I believe it is largely a matter of scale. The bigger the organization, the more difficult it is to talk to someone who can make things happen. These people exist, but they are often insulated from pesky customers.
Small businesses are the easiest to deal with, since you are frequently dealing with the owner or someone who reports directly to them.
Certain chains are also well known for a customer focus. Anyone who has been around here for long probably knows the name Brian Singletary. He has been the store manager of the Southgate Publix forever and he has a well deserved reputation for customer service.
Publix and some other chains make a point of posting the names and pictures of their store managers. If you've got a problem with something you purchased, you can be absolutely positive you know who to contact to get the problem fixed.
In the case of a problem with my pickup, I wouldn't call GM. I'd call Castriota Chevrolet and ask to speak to Tom Castriota or one of the managers I know by first name. They all have the ability to make things happen. They are the reason that whatever I replace my pickup with will most likely have a Castriota Chevrolet sticker on the back.
Some organizations have created the position of "ombudsman" to help customers. Most recently, the City of New Port Richey is looking at adding an ombudsman function to the Main Street contract to help new businesses get settled into New Port Richey. An ombudsman is single point of contact that can cut through all the nonsense and help you get the answers you need quickly. It's a good idea that all larger organizations ought to consider.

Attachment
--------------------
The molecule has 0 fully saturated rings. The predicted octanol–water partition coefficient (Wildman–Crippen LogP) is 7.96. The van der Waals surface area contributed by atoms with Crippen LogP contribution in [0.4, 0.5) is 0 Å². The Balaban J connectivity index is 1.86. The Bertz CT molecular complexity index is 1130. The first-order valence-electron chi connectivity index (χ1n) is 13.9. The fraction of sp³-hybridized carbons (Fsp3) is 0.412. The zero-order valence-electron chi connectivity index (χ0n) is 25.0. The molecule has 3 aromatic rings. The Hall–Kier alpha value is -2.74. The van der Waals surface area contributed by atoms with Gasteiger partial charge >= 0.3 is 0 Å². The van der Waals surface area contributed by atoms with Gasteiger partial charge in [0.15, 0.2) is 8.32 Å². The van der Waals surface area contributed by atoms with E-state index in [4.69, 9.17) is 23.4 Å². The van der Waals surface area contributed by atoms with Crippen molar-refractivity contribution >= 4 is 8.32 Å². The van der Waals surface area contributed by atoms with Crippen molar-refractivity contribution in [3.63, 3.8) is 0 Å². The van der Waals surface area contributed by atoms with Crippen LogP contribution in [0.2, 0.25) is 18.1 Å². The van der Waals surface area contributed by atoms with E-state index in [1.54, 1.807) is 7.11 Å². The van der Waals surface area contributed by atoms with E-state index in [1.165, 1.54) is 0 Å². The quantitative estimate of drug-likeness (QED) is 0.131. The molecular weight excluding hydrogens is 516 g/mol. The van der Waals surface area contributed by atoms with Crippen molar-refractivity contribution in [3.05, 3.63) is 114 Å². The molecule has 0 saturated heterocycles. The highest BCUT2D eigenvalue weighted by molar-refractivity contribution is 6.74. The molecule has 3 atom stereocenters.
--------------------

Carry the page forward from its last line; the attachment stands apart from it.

Do you have a business you think does a great job with customer service? Leave a note below.
Feel free to drop me a note or give me a call if you have any questions about your computer.
Rob Marlowe, Senior Geek, Gulfcoast Networking, Inc.
(Rob also serves as deputy mayor of the City of New Port Richey. Opinions expressed here are his own and do not necessarily represent the position of the city.)